matb33.me

Mathieu Bouchard

Writing web apps through thick and thin

In my humble opinion, modern web apps should be Thick Clients driven by Hypermedia APIs.

But this may not be the right choice at this point, depending on your choice of technology stack.

I have to admit, the framework landscape currently out there isn't very conducive to the Thick Client backed by the Hypermedia API. If you need something done fast, you could use something like Ruby on Rails to put your web application together quickly.

How does it stack up?

Stack choice #1: The Conventional Stack

  • MVC on the server (RoR, Symfony2, and many many more) Heavy role, drives everything including front-end markup. Increasingly being dubbed as Spaghetti Rails (or Spaghetti PHP... enumerate and take your pick).
  • JS framework, doesn't need to be MVC (jQuery, etc) Minimal if not zero functional role, mostly aesthetic with AJAX used to enhance user experience, sometimes almost as an after-thought.

Advantages:

  1. Conventional, well-understood, documented, stable... (get something up fast)

Disadvantages:

  1. Data re-usability difficult (extra work to achieve an API).
  2. Pigeon-holed into a particular audience, i.e. HTML for web

Stack choice #2: The Modern Stack

  • API on the server (grape, but the other heavier frameworks can still do the job (RoR etc)) All the magic happens behind closed doors (data persistence, sessions, sending emails, etc) and the API is the gatekeeper.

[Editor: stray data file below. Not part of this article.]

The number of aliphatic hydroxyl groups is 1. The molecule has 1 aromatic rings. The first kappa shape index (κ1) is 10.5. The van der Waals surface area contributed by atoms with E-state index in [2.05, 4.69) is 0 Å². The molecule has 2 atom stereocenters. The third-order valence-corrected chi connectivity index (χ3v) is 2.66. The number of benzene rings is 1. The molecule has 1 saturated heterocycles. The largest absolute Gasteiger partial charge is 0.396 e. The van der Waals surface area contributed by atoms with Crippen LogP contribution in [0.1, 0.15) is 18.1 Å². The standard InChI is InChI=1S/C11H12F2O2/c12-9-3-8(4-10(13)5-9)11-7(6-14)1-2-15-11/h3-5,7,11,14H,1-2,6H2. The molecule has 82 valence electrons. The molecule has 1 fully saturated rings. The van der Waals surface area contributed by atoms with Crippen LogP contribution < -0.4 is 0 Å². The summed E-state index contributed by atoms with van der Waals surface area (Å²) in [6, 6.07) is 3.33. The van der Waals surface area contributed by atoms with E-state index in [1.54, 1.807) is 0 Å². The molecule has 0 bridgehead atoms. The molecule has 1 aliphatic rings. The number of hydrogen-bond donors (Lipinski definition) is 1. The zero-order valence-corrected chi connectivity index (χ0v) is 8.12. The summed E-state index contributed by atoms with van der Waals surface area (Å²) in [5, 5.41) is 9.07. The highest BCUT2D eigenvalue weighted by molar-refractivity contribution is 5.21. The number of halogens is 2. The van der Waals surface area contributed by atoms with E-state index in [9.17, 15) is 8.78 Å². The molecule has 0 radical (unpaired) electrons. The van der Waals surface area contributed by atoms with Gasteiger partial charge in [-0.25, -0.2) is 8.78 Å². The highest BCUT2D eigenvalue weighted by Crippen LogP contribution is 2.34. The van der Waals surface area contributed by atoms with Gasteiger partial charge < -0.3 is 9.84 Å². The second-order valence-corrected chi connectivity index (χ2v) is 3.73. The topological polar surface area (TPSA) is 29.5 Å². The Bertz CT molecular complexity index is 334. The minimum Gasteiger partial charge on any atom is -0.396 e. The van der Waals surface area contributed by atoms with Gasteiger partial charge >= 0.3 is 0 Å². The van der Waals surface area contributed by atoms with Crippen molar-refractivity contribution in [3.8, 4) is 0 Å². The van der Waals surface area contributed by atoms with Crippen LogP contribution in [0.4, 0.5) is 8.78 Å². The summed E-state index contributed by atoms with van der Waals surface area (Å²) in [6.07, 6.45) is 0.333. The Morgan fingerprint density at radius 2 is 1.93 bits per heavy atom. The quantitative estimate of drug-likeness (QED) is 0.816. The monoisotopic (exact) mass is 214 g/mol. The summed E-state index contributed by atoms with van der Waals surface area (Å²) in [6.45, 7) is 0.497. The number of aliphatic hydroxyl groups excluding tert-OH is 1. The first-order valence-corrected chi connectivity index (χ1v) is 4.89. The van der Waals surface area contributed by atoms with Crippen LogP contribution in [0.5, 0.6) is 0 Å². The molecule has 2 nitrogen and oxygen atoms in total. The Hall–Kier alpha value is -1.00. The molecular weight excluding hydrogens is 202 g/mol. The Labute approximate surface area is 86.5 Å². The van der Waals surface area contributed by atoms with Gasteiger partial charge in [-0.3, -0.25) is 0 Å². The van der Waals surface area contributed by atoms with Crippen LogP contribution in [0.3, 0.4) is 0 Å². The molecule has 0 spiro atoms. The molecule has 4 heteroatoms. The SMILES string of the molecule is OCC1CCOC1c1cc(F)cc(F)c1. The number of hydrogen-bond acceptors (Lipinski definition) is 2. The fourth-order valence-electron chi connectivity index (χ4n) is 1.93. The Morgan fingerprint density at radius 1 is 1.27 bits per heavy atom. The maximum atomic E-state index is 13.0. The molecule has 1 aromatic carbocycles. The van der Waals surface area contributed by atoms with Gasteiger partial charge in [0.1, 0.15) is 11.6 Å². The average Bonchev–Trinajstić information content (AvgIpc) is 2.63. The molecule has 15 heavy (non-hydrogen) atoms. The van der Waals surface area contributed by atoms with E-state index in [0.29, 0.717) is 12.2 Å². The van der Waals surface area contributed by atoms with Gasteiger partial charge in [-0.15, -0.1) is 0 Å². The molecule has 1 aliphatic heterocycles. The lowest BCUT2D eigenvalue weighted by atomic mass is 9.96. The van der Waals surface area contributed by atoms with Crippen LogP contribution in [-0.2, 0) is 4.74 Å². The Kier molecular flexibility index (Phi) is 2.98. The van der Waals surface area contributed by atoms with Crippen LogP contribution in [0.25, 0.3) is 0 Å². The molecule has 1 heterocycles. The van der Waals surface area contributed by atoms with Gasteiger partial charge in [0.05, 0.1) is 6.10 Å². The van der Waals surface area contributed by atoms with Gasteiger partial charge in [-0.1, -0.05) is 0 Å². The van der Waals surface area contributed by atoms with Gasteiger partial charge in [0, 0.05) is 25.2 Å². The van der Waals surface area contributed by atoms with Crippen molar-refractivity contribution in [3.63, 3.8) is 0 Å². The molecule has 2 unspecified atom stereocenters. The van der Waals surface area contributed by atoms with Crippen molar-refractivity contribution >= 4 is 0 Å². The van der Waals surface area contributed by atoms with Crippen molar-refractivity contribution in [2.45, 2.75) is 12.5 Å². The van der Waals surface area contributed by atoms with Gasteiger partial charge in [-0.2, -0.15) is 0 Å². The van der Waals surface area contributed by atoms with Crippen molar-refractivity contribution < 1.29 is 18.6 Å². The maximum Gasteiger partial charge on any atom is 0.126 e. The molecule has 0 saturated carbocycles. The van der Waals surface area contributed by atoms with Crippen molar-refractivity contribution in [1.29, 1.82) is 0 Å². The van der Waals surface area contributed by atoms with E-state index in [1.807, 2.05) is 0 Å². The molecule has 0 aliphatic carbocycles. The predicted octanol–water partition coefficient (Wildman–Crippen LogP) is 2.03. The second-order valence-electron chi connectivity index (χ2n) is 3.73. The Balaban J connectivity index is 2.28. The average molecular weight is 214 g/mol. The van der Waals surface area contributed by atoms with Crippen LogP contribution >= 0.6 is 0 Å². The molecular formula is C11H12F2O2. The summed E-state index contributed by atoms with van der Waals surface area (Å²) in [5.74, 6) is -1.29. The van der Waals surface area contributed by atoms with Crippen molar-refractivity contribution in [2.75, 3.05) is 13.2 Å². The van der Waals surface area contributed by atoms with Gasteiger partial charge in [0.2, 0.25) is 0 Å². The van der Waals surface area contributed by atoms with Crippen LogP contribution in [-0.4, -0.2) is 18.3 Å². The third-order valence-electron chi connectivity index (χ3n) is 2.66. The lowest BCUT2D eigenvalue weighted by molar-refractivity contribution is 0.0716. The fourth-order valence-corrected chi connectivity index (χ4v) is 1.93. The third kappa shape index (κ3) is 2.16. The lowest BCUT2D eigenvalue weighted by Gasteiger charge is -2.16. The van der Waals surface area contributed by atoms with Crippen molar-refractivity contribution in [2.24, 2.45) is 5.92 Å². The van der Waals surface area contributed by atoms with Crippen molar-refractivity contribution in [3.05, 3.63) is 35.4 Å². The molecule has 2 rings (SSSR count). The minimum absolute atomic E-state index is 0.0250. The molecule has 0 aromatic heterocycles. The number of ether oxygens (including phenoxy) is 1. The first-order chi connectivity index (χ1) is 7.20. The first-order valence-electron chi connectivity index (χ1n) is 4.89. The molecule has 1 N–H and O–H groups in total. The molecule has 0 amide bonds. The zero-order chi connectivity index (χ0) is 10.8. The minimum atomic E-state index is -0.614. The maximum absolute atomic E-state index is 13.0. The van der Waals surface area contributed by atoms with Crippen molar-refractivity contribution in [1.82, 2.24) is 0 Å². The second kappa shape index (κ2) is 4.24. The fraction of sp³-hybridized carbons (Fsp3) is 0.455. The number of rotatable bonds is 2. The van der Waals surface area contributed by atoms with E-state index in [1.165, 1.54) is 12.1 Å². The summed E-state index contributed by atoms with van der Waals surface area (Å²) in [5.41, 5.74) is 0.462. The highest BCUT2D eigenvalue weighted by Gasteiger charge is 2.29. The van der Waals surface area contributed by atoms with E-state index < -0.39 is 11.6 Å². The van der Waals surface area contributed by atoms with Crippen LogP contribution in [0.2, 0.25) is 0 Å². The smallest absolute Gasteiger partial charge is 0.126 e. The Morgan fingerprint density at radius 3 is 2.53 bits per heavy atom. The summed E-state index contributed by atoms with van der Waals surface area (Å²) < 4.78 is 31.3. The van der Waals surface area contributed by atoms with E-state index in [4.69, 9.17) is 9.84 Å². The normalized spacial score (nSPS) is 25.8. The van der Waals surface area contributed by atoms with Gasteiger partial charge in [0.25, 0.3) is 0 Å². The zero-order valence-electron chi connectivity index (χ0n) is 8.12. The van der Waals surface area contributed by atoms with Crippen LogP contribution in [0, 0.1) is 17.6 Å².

• MVC on the client (Backbone, KnockoutJS, etc) The interface is written here, backed by the API. Essentially the client handles the front-end (views) entirely.

Advantages:

  1. Clean separation of concerns
  2. API is used for app and can be accessed programmatically (two birds with one stone)
  3. New front-end can be written for different audiences (native apps for example) at lesser cost (same API)

Disadvantages:

  1. Currently no complete frameworks to get this stack up and running as fast as the convential approach
    • Front-end frameworks are still in their infancy (Backbone.js docs still tell you to bootstrap data... this practice forces your API to be aware of views)
    • Back-end frameworks designed to output HTML views. This ripples out and affects the design and use cases of libraries built around these frameworks.

Which stack do I choose then?

Choose the Conventional Stack if you need something up very fast (prototype or deadline), or if your team/client want an established stack with lots of documentation and history. Expect a rewrite in the years to come, down to the architectural level.

Choose the Modern Stack if you are your own boss (side-project, cutting-edge CTO, etc) and can help build up this end of the spectrum with examples, frameworks and community! Expect rewriting only superficial code--your architecture will be sound.